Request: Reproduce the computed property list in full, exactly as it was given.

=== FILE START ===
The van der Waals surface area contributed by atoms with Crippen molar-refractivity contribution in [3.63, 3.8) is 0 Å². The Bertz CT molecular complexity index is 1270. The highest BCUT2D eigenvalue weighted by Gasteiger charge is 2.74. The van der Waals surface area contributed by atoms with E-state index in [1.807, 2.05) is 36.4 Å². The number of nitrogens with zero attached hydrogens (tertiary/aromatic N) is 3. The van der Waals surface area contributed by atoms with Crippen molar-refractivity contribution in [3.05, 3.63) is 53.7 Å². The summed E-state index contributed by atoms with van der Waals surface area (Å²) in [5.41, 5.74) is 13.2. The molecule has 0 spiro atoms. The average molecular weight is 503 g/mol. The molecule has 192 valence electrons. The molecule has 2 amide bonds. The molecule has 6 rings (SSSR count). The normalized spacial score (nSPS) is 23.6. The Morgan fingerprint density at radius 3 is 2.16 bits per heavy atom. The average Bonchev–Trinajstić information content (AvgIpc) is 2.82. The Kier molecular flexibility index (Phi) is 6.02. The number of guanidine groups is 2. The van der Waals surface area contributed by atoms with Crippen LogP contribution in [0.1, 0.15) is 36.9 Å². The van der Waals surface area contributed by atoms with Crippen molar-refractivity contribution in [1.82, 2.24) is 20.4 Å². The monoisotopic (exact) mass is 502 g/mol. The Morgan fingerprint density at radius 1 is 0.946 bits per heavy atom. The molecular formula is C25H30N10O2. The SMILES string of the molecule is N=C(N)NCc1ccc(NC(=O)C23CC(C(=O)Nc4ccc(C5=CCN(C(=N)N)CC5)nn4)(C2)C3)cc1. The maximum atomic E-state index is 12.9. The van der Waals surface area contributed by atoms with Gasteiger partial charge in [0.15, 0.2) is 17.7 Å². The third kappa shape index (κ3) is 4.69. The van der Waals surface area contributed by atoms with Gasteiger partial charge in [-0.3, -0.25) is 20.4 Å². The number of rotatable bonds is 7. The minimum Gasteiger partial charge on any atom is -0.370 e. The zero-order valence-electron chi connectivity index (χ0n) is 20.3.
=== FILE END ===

The van der Waals surface area contributed by atoms with Crippen molar-refractivity contribution in [3.63, 3.8) is 0 Å². The Bertz CT molecular complexity index is 1270. The highest BCUT2D eigenvalue weighted by Gasteiger charge is 2.74. The van der Waals surface area contributed by atoms with E-state index in [1.807, 2.05) is 36.4 Å². The number of nitrogens with zero attached hydrogens (tertiary/aromatic N) is 3. The van der Waals surface area contributed by atoms with Crippen molar-refractivity contribution in [3.05, 3.63) is 53.7 Å². The summed E-state index contributed by atoms with van der Waals surface area (Å²) in [5.41, 5.74) is 13.2. The molecule has 0 spiro atoms. The average molecular weight is 503 g/mol. The molecule has 192 valence electrons. The molecule has 2 amide bonds. The molecule has 6 rings (SSSR count). The normalized spacial score (nSPS) is 23.6. The Morgan fingerprint density at radius 3 is 2.16 bits per heavy atom. The average Bonchev–Trinajstić information content (AvgIpc) is 2.82. The Kier molecular flexibility index (Phi) is 6.02. The number of guanidine groups is 2. The van der Waals surface area contributed by atoms with Crippen LogP contribution in [0.1, 0.15) is 36.9 Å². The van der Waals surface area contributed by atoms with Crippen molar-refractivity contribution in [1.82, 2.24) is 20.4 Å². The monoisotopic (exact) mass is 502 g/mol. The Morgan fingerprint density at radius 1 is 0.946 bits per heavy atom. The molecular formula is C25H30N10O2. The SMILES string of the molecule is N=C(N)NCc1ccc(NC(=O)C23CC(C(=O)Nc4ccc(C5=CCN(C(=N)N)CC5)nn4)(C2)C3)cc1. The maximum atomic E-state index is 12.9. The van der Waals surface area contributed by atoms with Gasteiger partial charge in [0.15, 0.2) is 17.7 Å². The third kappa shape index (κ3) is 4.69. The van der Waals surface area contributed by atoms with Gasteiger partial charge in [-0.3, -0.25) is 20.4 Å². The number of rotatable bonds is 7. The minimum Gasteiger partial charge on any atom is -0.370 e. The zero-order valence-electron chi connectivity index (χ0n) is 20.3.